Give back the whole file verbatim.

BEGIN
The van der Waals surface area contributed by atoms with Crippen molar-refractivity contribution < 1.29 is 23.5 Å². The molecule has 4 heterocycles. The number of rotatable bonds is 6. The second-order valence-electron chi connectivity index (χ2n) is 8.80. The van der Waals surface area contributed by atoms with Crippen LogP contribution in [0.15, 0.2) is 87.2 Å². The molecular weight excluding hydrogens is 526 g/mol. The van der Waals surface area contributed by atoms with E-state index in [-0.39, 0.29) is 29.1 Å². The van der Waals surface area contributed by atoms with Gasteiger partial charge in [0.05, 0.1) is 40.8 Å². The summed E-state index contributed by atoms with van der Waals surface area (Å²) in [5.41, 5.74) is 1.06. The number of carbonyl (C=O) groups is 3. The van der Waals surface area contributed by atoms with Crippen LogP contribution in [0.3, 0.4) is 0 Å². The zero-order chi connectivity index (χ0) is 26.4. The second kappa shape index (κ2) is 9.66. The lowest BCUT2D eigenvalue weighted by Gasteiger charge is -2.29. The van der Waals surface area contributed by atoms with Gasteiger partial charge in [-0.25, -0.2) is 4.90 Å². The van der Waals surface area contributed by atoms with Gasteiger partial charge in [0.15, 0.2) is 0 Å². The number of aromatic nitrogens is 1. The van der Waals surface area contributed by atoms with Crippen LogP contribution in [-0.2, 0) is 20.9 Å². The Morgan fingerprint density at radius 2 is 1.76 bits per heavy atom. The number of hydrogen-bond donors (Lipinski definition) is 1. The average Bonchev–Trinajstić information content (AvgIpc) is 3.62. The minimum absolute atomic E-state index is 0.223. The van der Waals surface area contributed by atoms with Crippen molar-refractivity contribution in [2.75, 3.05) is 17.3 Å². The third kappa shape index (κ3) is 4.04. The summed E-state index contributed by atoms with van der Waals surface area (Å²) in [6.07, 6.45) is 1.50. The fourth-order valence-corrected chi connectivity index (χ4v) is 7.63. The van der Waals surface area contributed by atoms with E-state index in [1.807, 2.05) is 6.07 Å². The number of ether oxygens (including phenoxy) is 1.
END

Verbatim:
The van der Waals surface area contributed by atoms with Crippen molar-refractivity contribution < 1.29 is 23.5 Å². The molecule has 4 heterocycles. The number of rotatable bonds is 6. The second-order valence-electron chi connectivity index (χ2n) is 8.80. The van der Waals surface area contributed by atoms with Crippen LogP contribution in [0.15, 0.2) is 87.2 Å². The molecular weight excluding hydrogens is 526 g/mol. The van der Waals surface area contributed by atoms with E-state index in [-0.39, 0.29) is 29.1 Å². The van der Waals surface area contributed by atoms with Gasteiger partial charge in [0.05, 0.1) is 40.8 Å². The summed E-state index contributed by atoms with van der Waals surface area (Å²) in [5.41, 5.74) is 1.06. The number of carbonyl (C=O) groups is 3. The van der Waals surface area contributed by atoms with Crippen LogP contribution in [0.3, 0.4) is 0 Å². The zero-order chi connectivity index (χ0) is 26.4. The second kappa shape index (κ2) is 9.66. The lowest BCUT2D eigenvalue weighted by Gasteiger charge is -2.29. The van der Waals surface area contributed by atoms with Gasteiger partial charge in [-0.25, -0.2) is 4.90 Å². The van der Waals surface area contributed by atoms with Gasteiger partial charge in [0.15, 0.2) is 0 Å². The number of aromatic nitrogens is 1. The van der Waals surface area contributed by atoms with Crippen LogP contribution in [-0.2, 0) is 20.9 Å². The Morgan fingerprint density at radius 2 is 1.76 bits per heavy atom. The number of hydrogen-bond donors (Lipinski definition) is 1. The average Bonchev–Trinajstić information content (AvgIpc) is 3.62. The minimum absolute atomic E-state index is 0.223. The van der Waals surface area contributed by atoms with Crippen molar-refractivity contribution in [2.75, 3.05) is 17.3 Å². The third kappa shape index (κ3) is 4.04. The summed E-state index contributed by atoms with van der Waals surface area (Å²) in [6.07, 6.45) is 1.50. The fourth-order valence-corrected chi connectivity index (χ4v) is 7.63. The van der Waals surface area contributed by atoms with E-state index in [1.807, 2.05) is 6.07 Å². The number of ether oxygens (including phenoxy) is 1.